Huge Alfred Hitchcock film restoration project in Berkhamsted

THE biggest film restoration project ever undertaken by the British Film Institute has begun in its labs tucked away on the edge of Berkhamsted.

Experts are restoring nine of iconic director Alfred Hitchcock’s earliest movies – all made while he was living in Britain.

Claire West works on restoring films.

Claire West works on restoring films.

Head curator Robin Baker said: “We felt that not having these films available to be seen in fantastic condition on the big screen was a tragedy.

“Can you imagine if half of Dickens’ novels were not available or only in shortened versions? It would seem like a national outrage.

“That’s why we thought it was so important to get the Hitchcock films into the best possible state, so as many people as possible can get to see them.”

In Hitchcock’s third release, Downhill, a boys’ football match was filmed in Berkhamsted and scenes from a rugby match feature Ashridge as a backdrop.

Robin Baker in the film vault.

Robin Baker in the film vault.

It is due to be shown at BFI Southbank, London, on Thursday, September 20, in its most complete form since its original release in May 1927.

The Pleasure Garden, Hithcock’s first ever film, is one of four silent masterpieces to be screened, accompanied by new musical scores, during a special summer celebration.

Until the BFI’s search was finished, its archive copy of the March 1926 film was just 65 minutes long. The new restored version is 20 minutes longer.

After the search found and linked together five new copies from France, the Netherlands and the USA – each with different parts missing – the film now has a new ending too.

The Rescue The Hitchcock 9 project over the last three years has seen an international search for surviving copies of each of the films.

Movies were viewed as lowbrow and disposable in the 1920s, and many films vanished because there were no proper archiving procedures in place.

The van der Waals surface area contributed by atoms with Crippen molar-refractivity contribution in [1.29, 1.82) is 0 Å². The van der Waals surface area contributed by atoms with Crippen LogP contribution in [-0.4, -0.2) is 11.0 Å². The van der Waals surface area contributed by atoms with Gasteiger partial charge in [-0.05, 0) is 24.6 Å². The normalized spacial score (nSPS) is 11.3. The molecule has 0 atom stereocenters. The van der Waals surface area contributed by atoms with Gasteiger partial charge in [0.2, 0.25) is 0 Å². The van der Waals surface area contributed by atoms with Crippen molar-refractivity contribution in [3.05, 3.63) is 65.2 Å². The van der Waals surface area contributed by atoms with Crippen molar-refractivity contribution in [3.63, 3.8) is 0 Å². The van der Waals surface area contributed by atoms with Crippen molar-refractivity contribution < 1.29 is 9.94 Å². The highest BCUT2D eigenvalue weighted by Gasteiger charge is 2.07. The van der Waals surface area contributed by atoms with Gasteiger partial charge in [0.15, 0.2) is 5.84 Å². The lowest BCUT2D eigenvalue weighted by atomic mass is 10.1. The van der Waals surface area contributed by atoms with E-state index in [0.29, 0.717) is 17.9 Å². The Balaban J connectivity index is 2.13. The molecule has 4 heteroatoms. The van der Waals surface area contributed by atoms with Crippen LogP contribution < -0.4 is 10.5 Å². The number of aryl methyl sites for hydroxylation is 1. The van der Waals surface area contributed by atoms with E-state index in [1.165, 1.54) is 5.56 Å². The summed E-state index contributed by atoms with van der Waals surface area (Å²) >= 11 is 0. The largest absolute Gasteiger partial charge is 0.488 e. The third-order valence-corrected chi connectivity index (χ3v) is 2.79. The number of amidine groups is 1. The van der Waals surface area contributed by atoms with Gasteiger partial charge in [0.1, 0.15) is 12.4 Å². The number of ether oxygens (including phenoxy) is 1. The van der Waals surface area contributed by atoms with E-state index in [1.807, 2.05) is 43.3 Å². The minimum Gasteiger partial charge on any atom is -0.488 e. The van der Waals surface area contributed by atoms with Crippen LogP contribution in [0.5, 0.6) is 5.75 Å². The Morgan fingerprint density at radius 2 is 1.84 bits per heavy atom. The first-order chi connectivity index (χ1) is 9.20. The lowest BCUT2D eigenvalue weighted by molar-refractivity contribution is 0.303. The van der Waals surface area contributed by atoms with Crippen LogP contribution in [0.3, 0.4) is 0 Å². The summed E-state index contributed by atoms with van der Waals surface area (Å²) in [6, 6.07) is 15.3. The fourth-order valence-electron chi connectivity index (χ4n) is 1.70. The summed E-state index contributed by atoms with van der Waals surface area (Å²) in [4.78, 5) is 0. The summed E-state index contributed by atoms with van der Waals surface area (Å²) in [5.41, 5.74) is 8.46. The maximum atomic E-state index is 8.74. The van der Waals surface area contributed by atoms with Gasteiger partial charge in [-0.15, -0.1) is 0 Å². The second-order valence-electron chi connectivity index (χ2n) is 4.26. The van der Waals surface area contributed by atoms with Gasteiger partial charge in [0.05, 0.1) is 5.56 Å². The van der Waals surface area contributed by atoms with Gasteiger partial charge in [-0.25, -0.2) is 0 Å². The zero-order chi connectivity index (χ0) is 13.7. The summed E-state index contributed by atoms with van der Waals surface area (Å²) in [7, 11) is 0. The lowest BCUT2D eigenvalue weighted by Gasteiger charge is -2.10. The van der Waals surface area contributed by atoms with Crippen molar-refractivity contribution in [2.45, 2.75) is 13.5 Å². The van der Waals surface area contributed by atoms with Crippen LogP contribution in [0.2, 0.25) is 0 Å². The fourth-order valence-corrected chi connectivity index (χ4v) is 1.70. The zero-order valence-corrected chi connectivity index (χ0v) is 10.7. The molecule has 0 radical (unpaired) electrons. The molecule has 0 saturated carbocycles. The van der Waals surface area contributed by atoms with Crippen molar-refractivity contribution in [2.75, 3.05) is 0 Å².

BFI archive and heritage manager Brian Robinson said: “People did not value films at all.

“It was considered as important as popcorn – an empty entertainment.

“Back then, people would have laughed and said: ‘Why do you want to keep this stuff?’”

As a result, all copies of Hitchcock’s film, The Mountain Eagle (released 1926), were lost forever – the BFI has launched an international search to try and find surviving copies.

It was not until the BFI was founded in 1933, followed by The Cinema Society in 1935, that people began to realise that films were a precious part of our culture and should be available for generations to come.

The BFI now stores up to 8,000 feature films in its Berkhamsted vault, kept at a constant cool temperature to prevent them from decaying as time goes by.

The store also has a special collections department, storing more than 600 items of film paraphernalia dating from the beginning of cinema.

These include two rare copies of The Lodger.

Nathalie Morris, senior curator for the special collections department, said: “There is very little paper documentation of Hitchcock’s early years in Britain – but our collections are rich.”

For dates and booking details of screenings of silent films The Pleasure Garden, The Lodger, The Ring and Blackmail, visit